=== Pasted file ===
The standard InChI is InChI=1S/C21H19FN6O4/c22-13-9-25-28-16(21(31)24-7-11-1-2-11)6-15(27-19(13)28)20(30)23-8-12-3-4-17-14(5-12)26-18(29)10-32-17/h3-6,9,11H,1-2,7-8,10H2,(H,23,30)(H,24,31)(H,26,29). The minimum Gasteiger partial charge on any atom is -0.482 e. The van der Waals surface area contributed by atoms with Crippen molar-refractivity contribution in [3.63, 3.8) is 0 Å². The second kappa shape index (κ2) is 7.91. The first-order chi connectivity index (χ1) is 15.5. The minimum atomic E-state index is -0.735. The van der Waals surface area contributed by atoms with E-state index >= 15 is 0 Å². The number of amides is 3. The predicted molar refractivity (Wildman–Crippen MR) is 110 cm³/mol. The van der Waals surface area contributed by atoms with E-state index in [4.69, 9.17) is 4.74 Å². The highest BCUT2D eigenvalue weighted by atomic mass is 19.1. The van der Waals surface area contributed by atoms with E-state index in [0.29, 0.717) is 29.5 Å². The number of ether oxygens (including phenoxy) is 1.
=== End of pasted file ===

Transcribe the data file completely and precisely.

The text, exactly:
The standard InChI is InChI=1S/C21H19FN6O4/c22-13-9-25-28-16(21(31)24-7-11-1-2-11)6-15(27-19(13)28)20(30)23-8-12-3-4-17-14(5-12)26-18(29)10-32-17/h3-6,9,11H,1-2,7-8,10H2,(H,23,30)(H,24,31)(H,26,29). The minimum Gasteiger partial charge on any atom is -0.482 e. The van der Waals surface area contributed by atoms with Crippen molar-refractivity contribution in [3.63, 3.8) is 0 Å². The second kappa shape index (κ2) is 7.91. The first-order chi connectivity index (χ1) is 15.5. The minimum atomic E-state index is -0.735. The van der Waals surface area contributed by atoms with E-state index >= 15 is 0 Å². The number of amides is 3. The predicted molar refractivity (Wildman–Crippen MR) is 110 cm³/mol. The van der Waals surface area contributed by atoms with E-state index in [4.69, 9.17) is 4.74 Å². The highest BCUT2D eigenvalue weighted by atomic mass is 19.1. The van der Waals surface area contributed by atoms with E-state index in [0.29, 0.717) is 29.5 Å². The number of ether oxygens (including phenoxy) is 1.